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House Price Crash Forum

sheepmoney

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About sheepmoney

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  1. When the situation stabilizes banks won't be at risk and governments will be more able to support them. Right now if there is a second wave to the crash the strain on governments to bail out banks will be tremendous, and the guarantee scheme in itself is flawed as it further strains banks so will help cause banks to fail, and in addition I don't think there is enough in the FCIS fund to cover people's deposits, and the government says it will back it up, but it is already has a massive debt burden it is struggling to handle. See: http://www.moneysavingexpert.com/savings/safe-savings People are fully aware that the government schemes simply pass the bill onto the taxpayer. so there tolerance of big bailouts is weakening. Politically the government is between a rock and a hardplace. Assuming the government could cover the money you have in the bank, there will still be a period of chaos when people realize their funds are at risk. Mass withdrawels (like we saw with NR) are likely and that could clog up the system making it hard to get at your money. It could take a long time before the government processes the deposit scheme leaving people without access to their money. If it got out of hand it is not unrealistic for government's to put a temporary ban on withdrawels.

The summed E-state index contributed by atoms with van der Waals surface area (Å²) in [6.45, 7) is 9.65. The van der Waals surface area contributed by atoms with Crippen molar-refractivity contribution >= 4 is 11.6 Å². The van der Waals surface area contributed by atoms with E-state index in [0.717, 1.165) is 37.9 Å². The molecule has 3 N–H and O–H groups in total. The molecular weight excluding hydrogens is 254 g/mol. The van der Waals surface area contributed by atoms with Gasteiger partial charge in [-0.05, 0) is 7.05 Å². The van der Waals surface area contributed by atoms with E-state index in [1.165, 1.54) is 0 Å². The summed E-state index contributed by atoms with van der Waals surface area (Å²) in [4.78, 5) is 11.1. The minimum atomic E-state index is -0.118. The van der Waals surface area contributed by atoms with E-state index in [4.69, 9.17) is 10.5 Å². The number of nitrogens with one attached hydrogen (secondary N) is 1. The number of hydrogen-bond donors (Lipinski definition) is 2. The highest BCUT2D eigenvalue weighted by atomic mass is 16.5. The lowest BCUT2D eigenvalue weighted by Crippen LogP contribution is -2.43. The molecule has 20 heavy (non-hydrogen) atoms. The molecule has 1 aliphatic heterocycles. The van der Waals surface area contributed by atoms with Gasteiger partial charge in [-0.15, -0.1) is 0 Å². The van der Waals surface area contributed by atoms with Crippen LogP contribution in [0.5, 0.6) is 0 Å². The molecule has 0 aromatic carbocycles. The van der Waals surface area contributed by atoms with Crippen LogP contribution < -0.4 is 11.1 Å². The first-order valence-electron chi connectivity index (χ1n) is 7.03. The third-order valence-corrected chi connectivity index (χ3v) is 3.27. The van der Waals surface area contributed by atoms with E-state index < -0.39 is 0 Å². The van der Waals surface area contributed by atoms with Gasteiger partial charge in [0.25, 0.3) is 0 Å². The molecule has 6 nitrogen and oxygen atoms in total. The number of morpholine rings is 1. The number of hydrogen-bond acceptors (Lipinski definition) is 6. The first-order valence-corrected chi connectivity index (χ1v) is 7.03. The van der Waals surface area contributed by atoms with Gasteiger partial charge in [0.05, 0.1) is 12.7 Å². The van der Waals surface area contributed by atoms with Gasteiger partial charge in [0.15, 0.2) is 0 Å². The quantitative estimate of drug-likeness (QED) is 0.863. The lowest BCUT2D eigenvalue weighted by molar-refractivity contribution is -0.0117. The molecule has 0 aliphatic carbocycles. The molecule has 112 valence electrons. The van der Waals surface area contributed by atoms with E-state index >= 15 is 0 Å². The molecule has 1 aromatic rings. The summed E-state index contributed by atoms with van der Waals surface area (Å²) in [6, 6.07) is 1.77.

2. Thanks, I was hoping that there was already a report out there which had done this. I haven't seen one yet. If I can't find one I think I'll pay someone to do the research.
  3. Thanks for clarifying that. Really for derivatives it would be any one of those that is standardized and where the info is readily available, making it easy to collect and useful to compare.
  4. I'd like to gather information on the following ratios for banks... 1)Deriavtives/Assets 2)Derivatives/Equity 3)Derivatives/Market Cap 4)Derivatives/Deposits 5)Loans/Equity These ratios give a clear indication of how vulnerable the banks are. UK Banks I suspect are the safest are: Tesco Coop Nationwide HSBC (probably in that order) But I want more info on these banks to confirm it since U.K banks in general are extremely leveraged.
  5. Historically when you hit a major top in real estate, the prices don't recover to the same price (inflation adjusted) for nearly a century. So if you buy a house at a peak it won't come back to its original price for a decade. Looking at a chart of house prices for 300 years this is the biggest top on record, and typically the declines last at least a decade (recent Japan crash in house prices was 15 yrs decline). Anyone saying anything different is ignoring 300 years of historic evidence.